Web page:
Speed Endurance for 10k?

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  • Genghis Khan wrote (see)

    Johnas - out of interest, what's your 10k time like at the moment, and what are you trying to get it to?  Something pretty tasty, it sounds like.

    I'm doing the Highgate 10000m in a couple of weeks and would just like to get back near my PB of 33.15 

  • OK, so quite a lot quicker than me then!  Will aim off for that when deciding exactly how much to beast myself in the intervals...

  • cliff781cliff781 ✭✭✭

    Glad to see my thread still very popular image

    Just to give you all an update been suffering a bit with injury over the last year so haven't been doing much, but all good now and been back in training for the last month and going well so far.

    Still haven't made the sub 40 10k, i got very close around a year ago with a 40:03 was gutted to be honest, started off to slow and ended up trying to make up time throught the race. Got a race in September so ill see if i can get that sub 40 image

  • As a runner of more modest ability, I've done 3x10mins at 10k pace with 3min recovery.

    The volume should be proportional to your overall training volume. 

  • That's a tough session Lou akin to the 3x 2miles for sure 

    Cliff - September gives you a good amount of time to build back up to knock those 3 seconds off. best of luck

  • More like 3x1.6 miles for me.

    I don't know what Gengis's typical training looks like, but my point is that off my typical ~30 mile per week, that's quite a big session and not something I would do regularly.

  • This will the first time I've ever trained specifically for 10k (and only have 6 weeks before first target race) but am coming off marathon training - and having this Monday-Friday off to get over a couple of post-mara aches and pains.  From this weekend I'll be in the ballpark of 35-40 miles, 5 runs a week with two quality sessions (one interval, one tempo) and following Moraghan principles re proportion of LSR and quality work to overall mileage.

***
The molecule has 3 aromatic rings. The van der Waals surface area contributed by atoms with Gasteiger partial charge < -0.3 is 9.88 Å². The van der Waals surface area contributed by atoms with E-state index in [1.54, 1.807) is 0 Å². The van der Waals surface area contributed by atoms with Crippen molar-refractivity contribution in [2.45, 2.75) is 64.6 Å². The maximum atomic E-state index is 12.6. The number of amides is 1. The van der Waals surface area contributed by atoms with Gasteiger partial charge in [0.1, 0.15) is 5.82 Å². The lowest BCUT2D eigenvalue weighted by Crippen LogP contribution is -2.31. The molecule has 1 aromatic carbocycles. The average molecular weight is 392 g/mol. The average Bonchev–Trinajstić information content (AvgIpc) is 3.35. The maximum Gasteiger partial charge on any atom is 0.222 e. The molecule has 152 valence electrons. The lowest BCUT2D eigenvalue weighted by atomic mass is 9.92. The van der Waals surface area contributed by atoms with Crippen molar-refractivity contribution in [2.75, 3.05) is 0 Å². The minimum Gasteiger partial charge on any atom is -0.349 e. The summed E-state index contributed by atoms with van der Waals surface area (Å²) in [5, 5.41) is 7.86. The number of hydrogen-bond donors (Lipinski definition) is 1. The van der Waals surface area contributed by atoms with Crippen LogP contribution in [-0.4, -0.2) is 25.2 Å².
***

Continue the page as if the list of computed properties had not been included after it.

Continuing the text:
Basically I expect to find the tempo work reasonably comfortable (having run 14k tempo in one block in marathon training); and the intervals/race pace work, pretty excruciating.  3x10mins at 10k pace sounds like a good hard session.

  • sounds spot on Genghis and a perfect plan. a 6 week plan off the back of marathon training is ideal. what's your target?

  • CC82CC82 ✭✭✭
    You can make big gains in 6 weeks for sure if the training is right. I went from about 42 min shape to about 40 min shape in 7 weeks of really good structured training.
  • Hi, do you mind if I join this thread? I found it a couple of days ago when it appeared in the latest threads list, and as it happens I'm planning to race some 10ks this summer so i've read through the thread over the last couple of days and found it very enlightening.

  • I'm not as fast as most of you chaps, but hoping to improve. I'm 35, started running around my 30th birthday. So you can get a gist of where I'm coming from, i'll summarise my running history (please feel free to skip):

    2008 - turned 30, realised I'd done no exercise since I was about 14 when I was dropped from the school rugby/football teams for being a bit shit. Entered a 10k, ran about 5-10 miles per week to "train" for it. Ran it in just over an hour. Felt fairly pleased with myself, and didn't run for another year.

    2009 - after a year of nothing, entered a half marathon, ran around 10mpw for about 2 months, completed in 2:05. Felt fairly pleased with myself and entered a Marathon for the following spring. Continued to run about 10mpw through the winter

    2010 - in preparation for my marathon debut in the spring, ran about 10-15mpw. Predicably, bombed around mile 18, suffered through to the end in 5:08. Felt fairly pleased with myself for at least finishing. Immediately entered a Half Marathon for the autumn, but stopped running altogether, did approx 20 miles over the summer to prepare for it. Did a 10k race a month before in just over an hour. Completed the Half in 2:04. Felt fairly pleased with myself and once again hung up my running shoes for the next 6 months.

    2011 - we're 3 years in now, and I've still not realised that running consistently is going to make this racing experience a lot more fruitful and enjoyable. I enter a Half marathon in the summer, run about 10mpw to train for it, and complete it in 2:00 and a few seconds. Felt fairly pleased with myself and didn't run another step for over a year.

    2012 - late in the year I have a revelation. Unsure why I keep entering races since I clearly don't bother with the training. I decide I can improve on 5:08 so enter a marathon for the following spring. I discover this site and through it, P&D's book on marathon training. I decide to follow their lowest volume plan the 18week up to 55mpw plan, for my upcoming marathon. In preparation I start to ramp up my training to approx 25mpw towards the end of the year